Blog No. 10: The Rodney Dangerfeld Watches Can’t Get No Respect

The Rodney Dangerfield Watches: Can’t Get No Respect

We all possess unique tastes, developed over the years for a number of reasons. I loathe lamb because I inherited a hatred for it from my mother, yet I love pasta, which she couldn’t stand. Go figure. In watches, we all march to our own beat, and I am constantly surprised by some of the choices made by, say, fellow scribes. Aside from possibly unsavoury reasons for wearing unlikely pieces, each has her or his own preferences, and it’s not worth questioning them. To each (their) own.

Among the brands I adore are two that – like Rodney Dangerfield – can’t get no respect. From the day they were introduced, I fell in love with both Romain Jerome and Ralph Lauren watches. The former upset people because of the homage paid to the Titanic; it was simply too morbid for some. What they constantly overlooked was the quality of the timepieces. As for Ralph Lauren, I have no idea why this fashion brand wasn’t given the same pass as Dior, Gucci, Chanel or any of the others with their roots in fashion or scents rather than timepieces.

All of this wouldn’t matter a bit if I wasn’t cursed with a nagging sense of justice. Beyond, for example, the failure of society to punish criminals and to penalise victims, or Jeremy Corbyn’s failure to suppress anti-semitism in his own party, I tire of seeing loathsome, me-too brands of zero integrity garnering massive sales and acres of coverage, while numerous brands of substance fail to sell in the numbers they should. Then again, Big Brother and whatever Ant and Dec are up to will always have more viewers than Spiral or The Americans or Gotham.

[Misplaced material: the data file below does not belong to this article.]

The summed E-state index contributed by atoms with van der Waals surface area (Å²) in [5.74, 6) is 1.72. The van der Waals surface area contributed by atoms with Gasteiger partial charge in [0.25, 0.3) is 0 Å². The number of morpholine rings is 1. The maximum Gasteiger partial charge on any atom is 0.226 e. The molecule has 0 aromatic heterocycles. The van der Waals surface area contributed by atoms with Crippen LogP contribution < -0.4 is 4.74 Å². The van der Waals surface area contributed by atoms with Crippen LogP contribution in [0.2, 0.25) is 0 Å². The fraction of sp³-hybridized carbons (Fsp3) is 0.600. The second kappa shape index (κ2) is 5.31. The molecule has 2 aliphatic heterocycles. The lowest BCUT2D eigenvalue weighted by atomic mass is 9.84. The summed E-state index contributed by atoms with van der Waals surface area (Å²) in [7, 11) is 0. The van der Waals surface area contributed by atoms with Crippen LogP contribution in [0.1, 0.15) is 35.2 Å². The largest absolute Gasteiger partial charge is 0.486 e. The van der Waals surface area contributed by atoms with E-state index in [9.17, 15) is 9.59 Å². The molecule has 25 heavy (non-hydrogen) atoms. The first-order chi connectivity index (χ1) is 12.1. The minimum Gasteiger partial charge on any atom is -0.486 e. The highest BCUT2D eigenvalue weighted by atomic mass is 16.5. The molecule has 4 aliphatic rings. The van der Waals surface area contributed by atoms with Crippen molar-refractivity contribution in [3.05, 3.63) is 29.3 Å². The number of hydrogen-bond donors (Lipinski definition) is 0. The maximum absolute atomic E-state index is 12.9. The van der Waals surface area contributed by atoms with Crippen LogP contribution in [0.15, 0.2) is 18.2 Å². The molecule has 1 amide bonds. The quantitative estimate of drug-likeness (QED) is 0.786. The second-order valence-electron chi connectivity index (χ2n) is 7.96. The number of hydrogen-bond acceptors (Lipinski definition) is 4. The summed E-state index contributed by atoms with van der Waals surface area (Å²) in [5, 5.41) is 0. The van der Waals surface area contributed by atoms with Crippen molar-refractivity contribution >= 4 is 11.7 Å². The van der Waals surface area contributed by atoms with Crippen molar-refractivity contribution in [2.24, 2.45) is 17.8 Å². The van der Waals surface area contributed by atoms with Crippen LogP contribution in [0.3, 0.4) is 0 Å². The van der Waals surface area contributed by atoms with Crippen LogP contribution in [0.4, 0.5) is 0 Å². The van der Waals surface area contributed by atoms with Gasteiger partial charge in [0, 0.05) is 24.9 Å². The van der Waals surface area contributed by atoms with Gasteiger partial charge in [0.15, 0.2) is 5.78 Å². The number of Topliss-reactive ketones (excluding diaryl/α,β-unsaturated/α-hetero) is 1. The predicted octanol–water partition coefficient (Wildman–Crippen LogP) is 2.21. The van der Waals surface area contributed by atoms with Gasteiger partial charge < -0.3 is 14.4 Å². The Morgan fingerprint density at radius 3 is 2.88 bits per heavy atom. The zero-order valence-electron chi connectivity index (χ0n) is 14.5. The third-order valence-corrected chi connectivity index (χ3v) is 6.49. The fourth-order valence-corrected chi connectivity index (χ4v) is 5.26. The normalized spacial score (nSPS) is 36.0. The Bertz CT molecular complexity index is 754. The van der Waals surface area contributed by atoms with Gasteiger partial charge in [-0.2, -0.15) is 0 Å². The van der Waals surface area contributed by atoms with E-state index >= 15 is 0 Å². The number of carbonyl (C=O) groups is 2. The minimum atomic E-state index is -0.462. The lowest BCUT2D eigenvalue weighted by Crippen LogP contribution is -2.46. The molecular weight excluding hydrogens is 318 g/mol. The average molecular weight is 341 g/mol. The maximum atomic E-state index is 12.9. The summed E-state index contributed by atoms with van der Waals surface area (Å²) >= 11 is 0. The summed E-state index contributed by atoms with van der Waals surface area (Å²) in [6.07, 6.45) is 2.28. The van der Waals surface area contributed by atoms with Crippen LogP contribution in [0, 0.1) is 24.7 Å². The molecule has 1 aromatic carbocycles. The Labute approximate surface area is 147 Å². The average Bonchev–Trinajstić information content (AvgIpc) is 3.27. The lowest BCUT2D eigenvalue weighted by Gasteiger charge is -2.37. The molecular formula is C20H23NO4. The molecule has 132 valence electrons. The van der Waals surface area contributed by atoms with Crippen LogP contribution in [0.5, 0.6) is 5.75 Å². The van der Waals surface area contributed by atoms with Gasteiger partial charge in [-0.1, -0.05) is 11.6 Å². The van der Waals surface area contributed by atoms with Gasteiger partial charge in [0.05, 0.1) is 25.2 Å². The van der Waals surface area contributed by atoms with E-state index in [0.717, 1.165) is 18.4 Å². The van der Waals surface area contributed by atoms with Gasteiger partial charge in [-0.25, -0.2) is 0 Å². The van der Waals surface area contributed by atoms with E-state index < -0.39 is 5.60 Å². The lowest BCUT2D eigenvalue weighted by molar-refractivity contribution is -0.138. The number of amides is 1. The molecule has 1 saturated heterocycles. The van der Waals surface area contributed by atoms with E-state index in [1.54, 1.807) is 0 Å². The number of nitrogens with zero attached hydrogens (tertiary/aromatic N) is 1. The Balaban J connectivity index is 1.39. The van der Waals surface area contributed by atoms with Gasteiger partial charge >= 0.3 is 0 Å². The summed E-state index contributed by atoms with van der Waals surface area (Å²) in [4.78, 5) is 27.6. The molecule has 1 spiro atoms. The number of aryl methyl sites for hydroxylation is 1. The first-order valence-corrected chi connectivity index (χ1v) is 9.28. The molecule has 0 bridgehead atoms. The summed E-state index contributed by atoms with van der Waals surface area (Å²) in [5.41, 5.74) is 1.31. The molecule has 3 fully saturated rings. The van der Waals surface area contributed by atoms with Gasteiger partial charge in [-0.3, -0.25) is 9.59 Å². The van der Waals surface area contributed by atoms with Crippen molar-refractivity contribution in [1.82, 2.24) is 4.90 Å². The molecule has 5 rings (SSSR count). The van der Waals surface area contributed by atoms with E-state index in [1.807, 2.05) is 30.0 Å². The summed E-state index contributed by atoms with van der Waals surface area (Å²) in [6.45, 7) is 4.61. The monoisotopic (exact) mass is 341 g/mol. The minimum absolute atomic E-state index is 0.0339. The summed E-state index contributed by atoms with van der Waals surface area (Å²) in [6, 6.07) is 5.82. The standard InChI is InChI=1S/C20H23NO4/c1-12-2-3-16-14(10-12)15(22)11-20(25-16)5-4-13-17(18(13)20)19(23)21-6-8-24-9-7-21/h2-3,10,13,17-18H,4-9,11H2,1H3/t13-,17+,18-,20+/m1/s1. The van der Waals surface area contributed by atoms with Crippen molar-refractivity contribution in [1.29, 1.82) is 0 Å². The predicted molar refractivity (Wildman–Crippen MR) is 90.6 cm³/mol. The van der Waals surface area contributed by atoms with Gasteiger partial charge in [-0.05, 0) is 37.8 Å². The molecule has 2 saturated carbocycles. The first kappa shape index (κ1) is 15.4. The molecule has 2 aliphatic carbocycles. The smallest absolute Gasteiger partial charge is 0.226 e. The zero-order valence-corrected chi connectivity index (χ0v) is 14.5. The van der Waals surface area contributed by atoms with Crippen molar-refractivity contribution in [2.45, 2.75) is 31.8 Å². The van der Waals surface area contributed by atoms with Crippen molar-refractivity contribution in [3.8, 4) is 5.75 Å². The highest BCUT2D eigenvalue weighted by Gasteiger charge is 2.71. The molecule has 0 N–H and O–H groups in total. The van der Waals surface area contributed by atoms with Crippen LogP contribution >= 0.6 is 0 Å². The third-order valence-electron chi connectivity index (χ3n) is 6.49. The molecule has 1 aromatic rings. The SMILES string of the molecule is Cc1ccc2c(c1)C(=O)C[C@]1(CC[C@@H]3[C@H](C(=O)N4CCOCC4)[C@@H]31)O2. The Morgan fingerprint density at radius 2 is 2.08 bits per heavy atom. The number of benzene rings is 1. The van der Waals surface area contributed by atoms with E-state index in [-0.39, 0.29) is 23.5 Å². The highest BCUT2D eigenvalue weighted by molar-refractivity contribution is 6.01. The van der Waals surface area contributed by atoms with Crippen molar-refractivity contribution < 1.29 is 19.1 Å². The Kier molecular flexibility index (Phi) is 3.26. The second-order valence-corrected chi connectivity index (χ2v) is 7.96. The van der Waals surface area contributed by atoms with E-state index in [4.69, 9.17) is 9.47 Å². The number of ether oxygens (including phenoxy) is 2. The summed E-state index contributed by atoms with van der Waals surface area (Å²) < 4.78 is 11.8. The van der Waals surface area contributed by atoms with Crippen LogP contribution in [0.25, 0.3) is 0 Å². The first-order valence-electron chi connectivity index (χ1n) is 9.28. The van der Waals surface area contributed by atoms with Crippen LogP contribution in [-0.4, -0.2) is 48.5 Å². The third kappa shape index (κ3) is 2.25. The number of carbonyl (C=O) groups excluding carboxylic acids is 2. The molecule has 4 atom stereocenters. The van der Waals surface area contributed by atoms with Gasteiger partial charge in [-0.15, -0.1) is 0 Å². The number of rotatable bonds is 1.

I am mystified, for example, by the refusal of the watch world to acknowledge the peerless horological greatness of Jaeger-LeCoultre, Zenith and Girard-Perregaux, whatever forensic explanation one cares to proffer, e.g. G-P could do with a new look. These are brands that should be mentioned in the same breath as Patek Philippe, Vacheron Constantin and Audemars Piguet for their history, their true manufacture status, their authenticity and their credibility.

Over the years, brands I adore have inexplicably failed to set the world alight. I marvel at the success (and massive visibility) of useless, costly “complications” and watches so grotesque that one wonders who signed them off, e.g. the early 2000s’ Zenith Defy. Then again, taste is subjective and inexplicable: one man’s Versace is another man’s Gieves & Hawkes.